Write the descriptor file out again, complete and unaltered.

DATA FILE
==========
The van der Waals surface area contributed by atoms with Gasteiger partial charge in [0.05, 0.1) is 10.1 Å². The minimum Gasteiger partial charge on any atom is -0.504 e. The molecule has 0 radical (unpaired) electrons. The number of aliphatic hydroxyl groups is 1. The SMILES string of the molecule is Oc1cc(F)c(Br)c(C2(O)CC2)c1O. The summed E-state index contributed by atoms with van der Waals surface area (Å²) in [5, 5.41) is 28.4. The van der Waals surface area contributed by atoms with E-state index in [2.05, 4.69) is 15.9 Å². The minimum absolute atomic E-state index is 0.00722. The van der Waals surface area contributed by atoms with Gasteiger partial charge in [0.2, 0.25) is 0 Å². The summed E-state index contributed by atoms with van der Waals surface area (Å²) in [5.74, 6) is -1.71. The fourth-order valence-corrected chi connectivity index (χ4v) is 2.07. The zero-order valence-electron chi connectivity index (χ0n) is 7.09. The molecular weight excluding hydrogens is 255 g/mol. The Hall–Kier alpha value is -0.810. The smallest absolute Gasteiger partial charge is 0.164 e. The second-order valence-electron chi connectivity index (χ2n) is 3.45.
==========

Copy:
The van der Waals surface area contributed by atoms with Gasteiger partial charge in [0.05, 0.1) is 10.1 Å². The minimum Gasteiger partial charge on any atom is -0.504 e. The molecule has 0 radical (unpaired) electrons. The number of aliphatic hydroxyl groups is 1. The SMILES string of the molecule is Oc1cc(F)c(Br)c(C2(O)CC2)c1O. The summed E-state index contributed by atoms with van der Waals surface area (Å²) in [5, 5.41) is 28.4. The van der Waals surface area contributed by atoms with E-state index in [2.05, 4.69) is 15.9 Å². The minimum absolute atomic E-state index is 0.00722. The van der Waals surface area contributed by atoms with Gasteiger partial charge in [0.2, 0.25) is 0 Å². The summed E-state index contributed by atoms with van der Waals surface area (Å²) in [5.74, 6) is -1.71. The fourth-order valence-corrected chi connectivity index (χ4v) is 2.07. The zero-order valence-electron chi connectivity index (χ0n) is 7.09. The molecular weight excluding hydrogens is 255 g/mol. The Hall–Kier alpha value is -0.810. The smallest absolute Gasteiger partial charge is 0.164 e. The second-order valence-electron chi connectivity index (χ2n) is 3.45.